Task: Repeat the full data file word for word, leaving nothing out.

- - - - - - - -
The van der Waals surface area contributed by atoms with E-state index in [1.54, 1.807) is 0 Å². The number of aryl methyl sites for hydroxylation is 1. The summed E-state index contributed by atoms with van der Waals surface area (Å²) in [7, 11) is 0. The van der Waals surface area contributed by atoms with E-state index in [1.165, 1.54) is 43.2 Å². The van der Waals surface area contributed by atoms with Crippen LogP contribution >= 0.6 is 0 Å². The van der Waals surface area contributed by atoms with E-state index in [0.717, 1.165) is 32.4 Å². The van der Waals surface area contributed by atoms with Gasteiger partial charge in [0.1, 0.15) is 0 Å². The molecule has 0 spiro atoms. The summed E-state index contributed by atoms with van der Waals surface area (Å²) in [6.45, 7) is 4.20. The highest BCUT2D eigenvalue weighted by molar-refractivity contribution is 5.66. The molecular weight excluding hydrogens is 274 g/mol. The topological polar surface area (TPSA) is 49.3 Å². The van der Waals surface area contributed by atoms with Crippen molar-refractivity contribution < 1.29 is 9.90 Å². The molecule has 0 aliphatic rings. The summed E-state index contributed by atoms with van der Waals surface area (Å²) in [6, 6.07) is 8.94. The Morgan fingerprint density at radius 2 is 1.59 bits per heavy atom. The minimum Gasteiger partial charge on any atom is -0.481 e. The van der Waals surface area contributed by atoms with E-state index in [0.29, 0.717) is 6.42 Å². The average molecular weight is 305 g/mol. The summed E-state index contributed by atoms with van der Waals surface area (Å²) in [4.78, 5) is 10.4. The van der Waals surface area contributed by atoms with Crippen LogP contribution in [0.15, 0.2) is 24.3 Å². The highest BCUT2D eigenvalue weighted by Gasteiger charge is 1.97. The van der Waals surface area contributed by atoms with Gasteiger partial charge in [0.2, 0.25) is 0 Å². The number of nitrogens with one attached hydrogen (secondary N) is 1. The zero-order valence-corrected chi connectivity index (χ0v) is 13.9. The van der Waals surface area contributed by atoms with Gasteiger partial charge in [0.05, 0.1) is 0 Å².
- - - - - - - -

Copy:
The van der Waals surface area contributed by atoms with E-state index in [1.54, 1.807) is 0 Å². The number of aryl methyl sites for hydroxylation is 1. The summed E-state index contributed by atoms with van der Waals surface area (Å²) in [7, 11) is 0. The van der Waals surface area contributed by atoms with E-state index in [1.165, 1.54) is 43.2 Å². The van der Waals surface area contributed by atoms with Crippen LogP contribution >= 0.6 is 0 Å². The van der Waals surface area contributed by atoms with E-state index in [0.717, 1.165) is 32.4 Å². The van der Waals surface area contributed by atoms with Gasteiger partial charge in [0.1, 0.15) is 0 Å². The molecule has 0 spiro atoms. The summed E-state index contributed by atoms with van der Waals surface area (Å²) in [6.45, 7) is 4.20. The highest BCUT2D eigenvalue weighted by molar-refractivity contribution is 5.66. The molecular weight excluding hydrogens is 274 g/mol. The topological polar surface area (TPSA) is 49.3 Å². The van der Waals surface area contributed by atoms with Crippen molar-refractivity contribution < 1.29 is 9.90 Å². The molecule has 0 aliphatic rings. The summed E-state index contributed by atoms with van der Waals surface area (Å²) in [6, 6.07) is 8.94. The Morgan fingerprint density at radius 2 is 1.59 bits per heavy atom. The minimum Gasteiger partial charge on any atom is -0.481 e. The van der Waals surface area contributed by atoms with E-state index in [0.29, 0.717) is 6.42 Å². The average molecular weight is 305 g/mol. The summed E-state index contributed by atoms with van der Waals surface area (Å²) in [4.78, 5) is 10.4. The van der Waals surface area contributed by atoms with Crippen LogP contribution in [0.15, 0.2) is 24.3 Å². The highest BCUT2D eigenvalue weighted by Gasteiger charge is 1.97. The van der Waals surface area contributed by atoms with Gasteiger partial charge in [0.2, 0.25) is 0 Å². The number of nitrogens with one attached hydrogen (secondary N) is 1. The zero-order valence-corrected chi connectivity index (χ0v) is 13.9. The van der Waals surface area contributed by atoms with Gasteiger partial charge in [0.05, 0.1) is 0 Å².